The question seems insurmountable. Unanswerable even. But maybe, in the shadow of the unanswerable, we’re called to enter the ring and wrestle, even if all we go away with is a blessing and a limp.
In Dostoyevsky’s The Brothers Karamazov, the character Ivan puts forward an argument of unsettling power, suggesting that no matter what ultimate good God intends, it is not worth the suffering of even one innocent child.
“I understand, of course, what an upheaval of the universe it will be when everything in heaven and earth blends in one hymn of praise and everything that lives and has lived cries aloud: ‘Thou art just, O Lord, for Thy ways are revealed.’ When the mother embraces the fiend who threw her child to the dogs, and all three cry aloud with tears, ‘Thou art just, O Lord!’ then, of course, the crown of knowledge will be reached and all will be made clear.
But what pulls me up here is that I can’t accept that harmony. … You see, Alyosha, perhaps it really may happen that … I, too, may cry aloud with the rest, looking at the mother embracing the child’s torturer, ‘Thou art just, O Lord!’ but I don’t want to cry aloud then … It’s not worth the tears of that one tortured child … It’s not worth it, because those tears are unatoned for. They must be atoned for, or there can be no harmony …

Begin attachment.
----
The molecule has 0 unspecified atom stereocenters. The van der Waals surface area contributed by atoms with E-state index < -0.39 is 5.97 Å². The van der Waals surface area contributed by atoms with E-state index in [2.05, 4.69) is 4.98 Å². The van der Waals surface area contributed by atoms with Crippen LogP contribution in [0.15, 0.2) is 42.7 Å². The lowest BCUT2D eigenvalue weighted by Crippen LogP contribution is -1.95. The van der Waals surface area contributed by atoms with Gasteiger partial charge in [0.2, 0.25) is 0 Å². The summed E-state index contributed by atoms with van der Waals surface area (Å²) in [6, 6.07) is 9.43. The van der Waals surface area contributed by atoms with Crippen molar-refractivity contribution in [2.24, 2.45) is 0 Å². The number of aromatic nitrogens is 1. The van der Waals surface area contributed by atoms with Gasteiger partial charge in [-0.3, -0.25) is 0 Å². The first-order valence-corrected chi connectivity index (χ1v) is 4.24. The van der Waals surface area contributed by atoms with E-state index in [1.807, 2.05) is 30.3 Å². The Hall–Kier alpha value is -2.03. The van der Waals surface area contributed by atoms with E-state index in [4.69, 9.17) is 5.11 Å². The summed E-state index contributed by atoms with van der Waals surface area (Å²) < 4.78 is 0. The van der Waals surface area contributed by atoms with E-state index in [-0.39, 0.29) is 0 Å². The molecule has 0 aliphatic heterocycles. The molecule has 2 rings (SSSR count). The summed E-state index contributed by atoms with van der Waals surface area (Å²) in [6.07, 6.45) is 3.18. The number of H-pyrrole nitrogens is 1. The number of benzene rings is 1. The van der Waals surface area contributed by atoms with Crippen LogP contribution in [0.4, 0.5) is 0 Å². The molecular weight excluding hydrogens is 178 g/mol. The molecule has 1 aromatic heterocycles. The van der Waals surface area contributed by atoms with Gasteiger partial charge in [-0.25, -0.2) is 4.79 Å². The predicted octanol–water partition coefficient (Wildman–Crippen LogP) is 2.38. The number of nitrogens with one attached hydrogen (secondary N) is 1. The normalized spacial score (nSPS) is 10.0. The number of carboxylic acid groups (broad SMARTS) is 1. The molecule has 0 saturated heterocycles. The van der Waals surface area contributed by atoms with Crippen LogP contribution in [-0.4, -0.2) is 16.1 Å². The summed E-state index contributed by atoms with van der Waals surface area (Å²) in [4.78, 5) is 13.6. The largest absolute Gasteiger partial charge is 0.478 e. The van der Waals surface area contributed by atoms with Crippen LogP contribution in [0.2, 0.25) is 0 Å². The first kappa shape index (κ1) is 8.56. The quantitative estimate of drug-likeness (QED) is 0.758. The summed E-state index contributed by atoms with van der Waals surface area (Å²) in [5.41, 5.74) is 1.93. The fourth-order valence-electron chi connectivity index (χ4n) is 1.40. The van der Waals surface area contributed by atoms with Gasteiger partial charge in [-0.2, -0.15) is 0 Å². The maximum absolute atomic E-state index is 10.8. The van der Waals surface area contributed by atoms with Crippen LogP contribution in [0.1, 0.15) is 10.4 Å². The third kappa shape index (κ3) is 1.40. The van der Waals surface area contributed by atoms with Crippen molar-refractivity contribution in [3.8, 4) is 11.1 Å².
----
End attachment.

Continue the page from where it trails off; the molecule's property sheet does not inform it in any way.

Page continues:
I want to forgive. I want to embrace. I don’t want more suffering. And if the sufferings of children go to swell the sum of sufferings which was necessary to pay for truth, then I protest that the truth is not worth such a price. I don’t want the mother to embrace the oppressor who threw her son to the dogs! She dare not forgive him … the sufferings of her tortured child she has no right to forgive …